At 10.39am, a panicked text was sent out with an URGENT catchline.
Ten minutes after the Dáil was due to start, just two Fine Gael members were in the chamber — Limerick’s Tom Neville, and minister of state David Stanton, who had to be there to bring forward legislation.
A last minute text was sent out in a bid to drum up a few more Fine Gael TDs to meet the quorum of 20. “URGENT: Please attend the Chamber NOW or business will collapse,” it read.
On the other side of the chamber, a gaggle of Fianna Fáil deputies joked and chatted; they were relatively well represented in comparison, with 10 members.
A full 30 minutes after business was due to commence, the Ceann Comhairle decided to wait until 11.15am before calling it a day.
“Can the names of all who attended be recorded,” Independent Dr Michael Harty earnestly asked.
“Where is the shop steward?” Dara Calleary jibed across to the lonely Fine Gael benches.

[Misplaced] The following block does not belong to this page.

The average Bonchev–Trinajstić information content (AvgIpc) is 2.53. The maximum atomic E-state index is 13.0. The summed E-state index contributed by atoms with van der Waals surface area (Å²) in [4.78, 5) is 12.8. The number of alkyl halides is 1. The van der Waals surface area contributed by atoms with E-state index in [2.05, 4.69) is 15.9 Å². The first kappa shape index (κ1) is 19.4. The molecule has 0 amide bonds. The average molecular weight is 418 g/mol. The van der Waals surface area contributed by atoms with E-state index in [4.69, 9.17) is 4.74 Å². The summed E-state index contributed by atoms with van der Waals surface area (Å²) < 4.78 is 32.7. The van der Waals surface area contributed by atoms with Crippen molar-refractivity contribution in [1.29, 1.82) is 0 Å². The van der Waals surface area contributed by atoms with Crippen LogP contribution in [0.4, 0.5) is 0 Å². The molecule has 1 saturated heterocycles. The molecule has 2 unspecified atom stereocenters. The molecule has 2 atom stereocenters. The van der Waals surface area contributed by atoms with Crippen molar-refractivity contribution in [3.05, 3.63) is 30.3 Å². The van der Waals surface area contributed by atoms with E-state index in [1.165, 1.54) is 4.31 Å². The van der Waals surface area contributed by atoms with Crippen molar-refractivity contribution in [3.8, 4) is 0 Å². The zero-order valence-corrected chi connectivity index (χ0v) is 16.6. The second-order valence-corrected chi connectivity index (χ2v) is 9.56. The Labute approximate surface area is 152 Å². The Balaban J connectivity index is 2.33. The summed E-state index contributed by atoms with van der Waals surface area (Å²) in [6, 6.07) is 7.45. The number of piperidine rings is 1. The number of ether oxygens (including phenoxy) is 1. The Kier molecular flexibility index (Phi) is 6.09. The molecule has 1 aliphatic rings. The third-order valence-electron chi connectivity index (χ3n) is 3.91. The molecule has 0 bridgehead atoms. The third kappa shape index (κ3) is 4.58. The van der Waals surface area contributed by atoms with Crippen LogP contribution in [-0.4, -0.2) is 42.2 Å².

But as the minutes ticked down, the jokes turned to dismay as TDs, many from far-flung constituencies who had cancelled clinics and stayed up to attend, began to realise they may be sent home without getting to speak.
And so there were cheers when Finian McGrath arrived in followed by a flustered chief whip Regina Doherty.
It didn’t go unnoticed that the shepherd had failed to gather her flock.
When business eventually got going, Mr Calleary said: “I understand that the person in charge of business was on her local radio station talking about Fine Gael leadership, which is a matter for the Fine Gael party. When it impinges on the business in the House, it is not good enough.”
With her husband waiting in the Dáil car park after rushing her up to the chamber, it is understood Ms Doherty confided in party colleges that she feared the blunder would cost her her job.
There was a further telling off from the Ceann Comhairle, who described the morning’s 40-minute delay as “unprecedented”.
“Some members need to be aware of their responsibilities to be here in the chamber when legislation is to be debated,” he said, adding: “There is a particular responsibility on those who have the formal responsibility of ensuring attendance that they see that that attendance actually happens.”
And with that, Ms Doherty scuttled out of the chamber.
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